The contribution of visual articulatory gestures and orthography to speech processing: Evidence from novel word learning

Chotiga Pattamadilok,  Pauline Welby, & Michael Tyler

Journal of Experimental Psychology: Learning, Memory, and Cognition. Advance online publication.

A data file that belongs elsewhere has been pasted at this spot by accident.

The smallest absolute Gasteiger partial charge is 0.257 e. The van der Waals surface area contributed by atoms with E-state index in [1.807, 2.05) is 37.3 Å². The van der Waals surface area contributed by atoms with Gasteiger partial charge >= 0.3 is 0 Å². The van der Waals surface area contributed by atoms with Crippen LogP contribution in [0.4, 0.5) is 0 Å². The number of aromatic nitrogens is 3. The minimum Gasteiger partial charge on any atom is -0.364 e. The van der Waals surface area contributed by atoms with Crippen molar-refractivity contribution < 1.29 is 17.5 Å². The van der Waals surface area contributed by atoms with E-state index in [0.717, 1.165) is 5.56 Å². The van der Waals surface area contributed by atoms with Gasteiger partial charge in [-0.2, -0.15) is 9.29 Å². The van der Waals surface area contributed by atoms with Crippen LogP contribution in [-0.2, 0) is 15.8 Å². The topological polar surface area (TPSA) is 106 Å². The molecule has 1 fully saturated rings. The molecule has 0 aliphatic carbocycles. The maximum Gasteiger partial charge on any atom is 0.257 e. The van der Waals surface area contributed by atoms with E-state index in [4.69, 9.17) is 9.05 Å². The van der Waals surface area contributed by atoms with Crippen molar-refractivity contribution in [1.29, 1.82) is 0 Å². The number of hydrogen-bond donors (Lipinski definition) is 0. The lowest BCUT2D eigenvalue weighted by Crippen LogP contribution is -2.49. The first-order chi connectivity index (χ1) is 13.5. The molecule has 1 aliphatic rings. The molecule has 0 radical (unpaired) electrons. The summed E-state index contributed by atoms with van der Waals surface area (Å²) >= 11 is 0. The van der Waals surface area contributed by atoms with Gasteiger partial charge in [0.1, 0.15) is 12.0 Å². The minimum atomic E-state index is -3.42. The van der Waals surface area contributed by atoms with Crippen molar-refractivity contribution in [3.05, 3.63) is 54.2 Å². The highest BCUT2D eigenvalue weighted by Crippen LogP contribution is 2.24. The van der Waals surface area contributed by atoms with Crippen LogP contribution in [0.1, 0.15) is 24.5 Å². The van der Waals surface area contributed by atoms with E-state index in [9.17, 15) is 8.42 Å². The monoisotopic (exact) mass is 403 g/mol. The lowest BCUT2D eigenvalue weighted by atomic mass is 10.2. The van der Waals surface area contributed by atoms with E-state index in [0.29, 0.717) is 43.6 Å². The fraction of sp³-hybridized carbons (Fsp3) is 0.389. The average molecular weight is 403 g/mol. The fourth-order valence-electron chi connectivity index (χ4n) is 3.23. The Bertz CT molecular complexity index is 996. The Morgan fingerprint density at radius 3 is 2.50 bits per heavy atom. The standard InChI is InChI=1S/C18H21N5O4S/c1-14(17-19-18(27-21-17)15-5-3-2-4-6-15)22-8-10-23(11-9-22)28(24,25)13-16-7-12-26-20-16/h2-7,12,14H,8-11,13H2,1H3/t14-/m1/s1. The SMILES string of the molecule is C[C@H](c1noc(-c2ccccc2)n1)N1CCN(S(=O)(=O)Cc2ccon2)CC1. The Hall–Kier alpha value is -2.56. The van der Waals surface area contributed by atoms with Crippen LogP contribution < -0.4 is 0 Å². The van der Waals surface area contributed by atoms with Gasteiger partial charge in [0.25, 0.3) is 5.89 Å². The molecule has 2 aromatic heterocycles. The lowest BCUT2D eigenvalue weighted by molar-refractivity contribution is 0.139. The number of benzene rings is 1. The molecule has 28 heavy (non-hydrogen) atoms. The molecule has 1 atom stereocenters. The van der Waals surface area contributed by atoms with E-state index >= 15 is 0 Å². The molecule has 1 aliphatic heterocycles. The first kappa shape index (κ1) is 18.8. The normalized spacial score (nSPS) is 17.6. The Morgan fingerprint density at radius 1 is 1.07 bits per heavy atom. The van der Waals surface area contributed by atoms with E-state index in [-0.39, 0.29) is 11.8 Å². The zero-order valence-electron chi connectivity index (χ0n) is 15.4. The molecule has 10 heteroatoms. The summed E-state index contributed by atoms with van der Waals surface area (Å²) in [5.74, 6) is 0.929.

Auditory speech appears to be linked to visual articulatory gestures and orthography through different mechanisms. Yet, both types of visual information have a strong influence on speech processing. The present study directly compared their contributions to speech processing using a novel word learning paradigm. Native speakers of French, who were familiar with English, learned minimal pairs of novel English words containing the English /θ/-/f/ phonemic contrast under one of three exposure conditions: (a) the auditory forms of novel words alone, (b) the auditory forms associated with articulatory gestures, or (c) the auditory forms associated with orthography. The benefits of the three methods were compared during training and at two posttraining time points where the visual cues were no longer available. We also assessed participants’ auditory-only discrimination of the /θ/-/f/ contrast pretraining and posttraining. During training, the visual cues facilitated novel word learning beyond the benefit of the auditory input alone. However, these additional benefits did not persist when participants’ discrimination and novel word learning performance were assessed immediately after training. Most interestingly, after a night’s sleep, participants who were exposed to orthography during training showed significant improvement in both discrimination and novel word learning compared to the previous day. The findings are discussed in terms of online versus residual impacts of articulatory gestures and orthography on speech processing. While both visual cues are beneficial when they are simultaneously presented with speech, only orthography shows residual impacts leading to a sleep-dependent enhancement of lexical knowledge through memory consolidation and retuning of the second language /θ/-/f/ contrast. (PsycInfo Database Record (c) 2021 APA, all rights reserved)


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